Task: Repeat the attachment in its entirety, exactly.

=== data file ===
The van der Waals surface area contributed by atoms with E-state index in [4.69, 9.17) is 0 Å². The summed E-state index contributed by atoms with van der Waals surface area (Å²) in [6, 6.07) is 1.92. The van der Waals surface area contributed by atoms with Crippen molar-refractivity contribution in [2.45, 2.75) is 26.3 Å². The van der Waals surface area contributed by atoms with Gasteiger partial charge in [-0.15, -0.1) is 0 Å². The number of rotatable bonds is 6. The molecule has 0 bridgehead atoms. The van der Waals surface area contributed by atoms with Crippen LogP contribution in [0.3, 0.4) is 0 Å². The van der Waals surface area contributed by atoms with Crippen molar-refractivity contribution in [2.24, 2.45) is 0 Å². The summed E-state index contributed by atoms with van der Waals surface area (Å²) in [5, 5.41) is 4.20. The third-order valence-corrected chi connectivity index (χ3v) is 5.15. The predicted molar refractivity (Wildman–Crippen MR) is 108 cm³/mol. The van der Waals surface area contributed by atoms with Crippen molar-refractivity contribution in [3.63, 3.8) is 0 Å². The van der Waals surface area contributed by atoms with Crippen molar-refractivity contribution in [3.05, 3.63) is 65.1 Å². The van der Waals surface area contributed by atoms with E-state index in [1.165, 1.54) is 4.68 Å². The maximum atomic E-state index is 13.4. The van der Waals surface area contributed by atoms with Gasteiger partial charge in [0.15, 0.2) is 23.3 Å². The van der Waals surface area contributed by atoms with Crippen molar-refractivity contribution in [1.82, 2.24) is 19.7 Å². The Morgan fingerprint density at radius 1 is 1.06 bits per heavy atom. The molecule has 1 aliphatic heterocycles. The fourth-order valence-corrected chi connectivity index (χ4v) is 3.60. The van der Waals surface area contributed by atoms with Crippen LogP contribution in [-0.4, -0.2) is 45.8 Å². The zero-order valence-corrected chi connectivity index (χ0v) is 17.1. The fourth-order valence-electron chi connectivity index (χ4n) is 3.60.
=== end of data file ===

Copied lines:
The van der Waals surface area contributed by atoms with E-state index in [4.69, 9.17) is 0 Å². The summed E-state index contributed by atoms with van der Waals surface area (Å²) in [6, 6.07) is 1.92. The van der Waals surface area contributed by atoms with Crippen molar-refractivity contribution in [2.45, 2.75) is 26.3 Å². The van der Waals surface area contributed by atoms with Gasteiger partial charge in [-0.15, -0.1) is 0 Å². The number of rotatable bonds is 6. The molecule has 0 bridgehead atoms. The van der Waals surface area contributed by atoms with Crippen LogP contribution in [0.3, 0.4) is 0 Å². The van der Waals surface area contributed by atoms with Crippen molar-refractivity contribution in [2.24, 2.45) is 0 Å². The summed E-state index contributed by atoms with van der Waals surface area (Å²) in [5, 5.41) is 4.20. The third-order valence-corrected chi connectivity index (χ3v) is 5.15. The predicted molar refractivity (Wildman–Crippen MR) is 108 cm³/mol. The van der Waals surface area contributed by atoms with Crippen molar-refractivity contribution in [3.63, 3.8) is 0 Å². The van der Waals surface area contributed by atoms with Crippen molar-refractivity contribution in [3.05, 3.63) is 65.1 Å². The van der Waals surface area contributed by atoms with E-state index in [1.165, 1.54) is 4.68 Å². The maximum atomic E-state index is 13.4. The van der Waals surface area contributed by atoms with Gasteiger partial charge in [0.15, 0.2) is 23.3 Å². The van der Waals surface area contributed by atoms with Crippen molar-refractivity contribution in [1.82, 2.24) is 19.7 Å². The Morgan fingerprint density at radius 1 is 1.06 bits per heavy atom. The molecule has 1 aliphatic heterocycles. The fourth-order valence-corrected chi connectivity index (χ4v) is 3.60. The van der Waals surface area contributed by atoms with Crippen LogP contribution in [-0.4, -0.2) is 45.8 Å². The zero-order valence-corrected chi connectivity index (χ0v) is 17.1. The fourth-order valence-electron chi connectivity index (χ4n) is 3.60.